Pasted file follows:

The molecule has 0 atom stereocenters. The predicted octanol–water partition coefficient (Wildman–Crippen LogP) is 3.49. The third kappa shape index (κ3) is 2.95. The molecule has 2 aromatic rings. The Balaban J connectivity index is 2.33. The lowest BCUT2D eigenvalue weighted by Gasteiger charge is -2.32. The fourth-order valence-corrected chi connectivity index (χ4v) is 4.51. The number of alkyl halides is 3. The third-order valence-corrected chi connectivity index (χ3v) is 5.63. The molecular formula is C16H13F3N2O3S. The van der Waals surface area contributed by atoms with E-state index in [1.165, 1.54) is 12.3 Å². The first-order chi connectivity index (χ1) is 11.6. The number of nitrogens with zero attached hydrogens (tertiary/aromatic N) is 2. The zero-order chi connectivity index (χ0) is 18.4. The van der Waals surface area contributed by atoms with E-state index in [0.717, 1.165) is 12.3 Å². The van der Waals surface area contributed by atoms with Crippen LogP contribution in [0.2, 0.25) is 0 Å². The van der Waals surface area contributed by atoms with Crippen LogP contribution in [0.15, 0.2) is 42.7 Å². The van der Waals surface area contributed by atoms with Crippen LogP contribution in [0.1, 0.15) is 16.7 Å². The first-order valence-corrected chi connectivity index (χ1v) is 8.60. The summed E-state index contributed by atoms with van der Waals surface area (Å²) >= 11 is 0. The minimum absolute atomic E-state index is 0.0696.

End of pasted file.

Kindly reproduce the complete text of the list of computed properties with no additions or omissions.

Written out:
The molecule has 0 atom stereocenters. The predicted octanol–water partition coefficient (Wildman–Crippen LogP) is 3.49. The third kappa shape index (κ3) is 2.95. The molecule has 2 aromatic rings. The Balaban J connectivity index is 2.33. The lowest BCUT2D eigenvalue weighted by Gasteiger charge is -2.32. The fourth-order valence-corrected chi connectivity index (χ4v) is 4.51. The number of alkyl halides is 3. The third-order valence-corrected chi connectivity index (χ3v) is 5.63. The molecular formula is C16H13F3N2O3S. The van der Waals surface area contributed by atoms with E-state index in [1.165, 1.54) is 12.3 Å². The first-order chi connectivity index (χ1) is 11.6. The number of nitrogens with zero attached hydrogens (tertiary/aromatic N) is 2. The zero-order chi connectivity index (χ0) is 18.4. The van der Waals surface area contributed by atoms with E-state index in [0.717, 1.165) is 12.3 Å². The van der Waals surface area contributed by atoms with Crippen LogP contribution in [0.2, 0.25) is 0 Å². The van der Waals surface area contributed by atoms with Crippen LogP contribution in [0.15, 0.2) is 42.7 Å². The van der Waals surface area contributed by atoms with Crippen LogP contribution in [0.1, 0.15) is 16.7 Å². The first-order valence-corrected chi connectivity index (χ1v) is 8.60. The summed E-state index contributed by atoms with van der Waals surface area (Å²) >= 11 is 0. The minimum absolute atomic E-state index is 0.0696.